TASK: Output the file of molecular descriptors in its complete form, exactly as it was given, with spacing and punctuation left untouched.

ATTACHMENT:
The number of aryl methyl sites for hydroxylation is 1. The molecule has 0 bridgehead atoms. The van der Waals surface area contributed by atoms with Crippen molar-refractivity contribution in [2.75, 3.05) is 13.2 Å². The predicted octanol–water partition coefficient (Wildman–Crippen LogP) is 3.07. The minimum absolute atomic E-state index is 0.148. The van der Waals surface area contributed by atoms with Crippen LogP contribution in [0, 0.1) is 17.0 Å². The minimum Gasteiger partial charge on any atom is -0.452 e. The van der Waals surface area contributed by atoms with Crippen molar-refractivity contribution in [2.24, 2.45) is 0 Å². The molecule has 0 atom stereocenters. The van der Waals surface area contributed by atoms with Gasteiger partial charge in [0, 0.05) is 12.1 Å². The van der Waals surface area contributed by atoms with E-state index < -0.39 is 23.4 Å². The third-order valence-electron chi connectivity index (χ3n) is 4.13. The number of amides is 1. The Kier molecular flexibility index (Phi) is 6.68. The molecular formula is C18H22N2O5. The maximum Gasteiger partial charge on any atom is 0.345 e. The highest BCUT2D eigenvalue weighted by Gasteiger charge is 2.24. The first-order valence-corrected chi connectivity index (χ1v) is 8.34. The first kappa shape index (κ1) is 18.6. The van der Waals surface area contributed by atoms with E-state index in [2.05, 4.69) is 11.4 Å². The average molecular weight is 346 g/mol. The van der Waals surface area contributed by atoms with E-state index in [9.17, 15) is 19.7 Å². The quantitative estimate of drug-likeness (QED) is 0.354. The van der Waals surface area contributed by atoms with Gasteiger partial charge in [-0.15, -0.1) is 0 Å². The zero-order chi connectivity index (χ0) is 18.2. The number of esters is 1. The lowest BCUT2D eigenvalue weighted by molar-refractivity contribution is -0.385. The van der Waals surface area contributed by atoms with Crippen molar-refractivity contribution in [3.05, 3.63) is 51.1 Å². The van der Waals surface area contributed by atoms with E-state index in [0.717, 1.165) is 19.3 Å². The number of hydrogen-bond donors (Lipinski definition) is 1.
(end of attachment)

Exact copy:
The number of aryl methyl sites for hydroxylation is 1. The molecule has 0 bridgehead atoms. The van der Waals surface area contributed by atoms with Crippen molar-refractivity contribution in [2.75, 3.05) is 13.2 Å². The predicted octanol–water partition coefficient (Wildman–Crippen LogP) is 3.07. The minimum absolute atomic E-state index is 0.148. The van der Waals surface area contributed by atoms with Crippen LogP contribution in [0, 0.1) is 17.0 Å². The minimum Gasteiger partial charge on any atom is -0.452 e. The van der Waals surface area contributed by atoms with Crippen molar-refractivity contribution in [2.24, 2.45) is 0 Å². The molecule has 0 atom stereocenters. The van der Waals surface area contributed by atoms with Gasteiger partial charge in [0, 0.05) is 12.1 Å². The van der Waals surface area contributed by atoms with E-state index < -0.39 is 23.4 Å². The third-order valence-electron chi connectivity index (χ3n) is 4.13. The number of amides is 1. The Kier molecular flexibility index (Phi) is 6.68. The molecular formula is C18H22N2O5. The maximum Gasteiger partial charge on any atom is 0.345 e. The highest BCUT2D eigenvalue weighted by Gasteiger charge is 2.24. The first-order valence-corrected chi connectivity index (χ1v) is 8.34. The first kappa shape index (κ1) is 18.6. The van der Waals surface area contributed by atoms with E-state index in [2.05, 4.69) is 11.4 Å². The average molecular weight is 346 g/mol. The van der Waals surface area contributed by atoms with E-state index in [9.17, 15) is 19.7 Å². The quantitative estimate of drug-likeness (QED) is 0.354. The van der Waals surface area contributed by atoms with Gasteiger partial charge in [-0.15, -0.1) is 0 Å². The zero-order chi connectivity index (χ0) is 18.2. The number of esters is 1. The lowest BCUT2D eigenvalue weighted by molar-refractivity contribution is -0.385. The van der Waals surface area contributed by atoms with Crippen molar-refractivity contribution in [3.05, 3.63) is 51.1 Å². The van der Waals surface area contributed by atoms with E-state index in [0.717, 1.165) is 19.3 Å². The number of hydrogen-bond donors (Lipinski definition) is 1.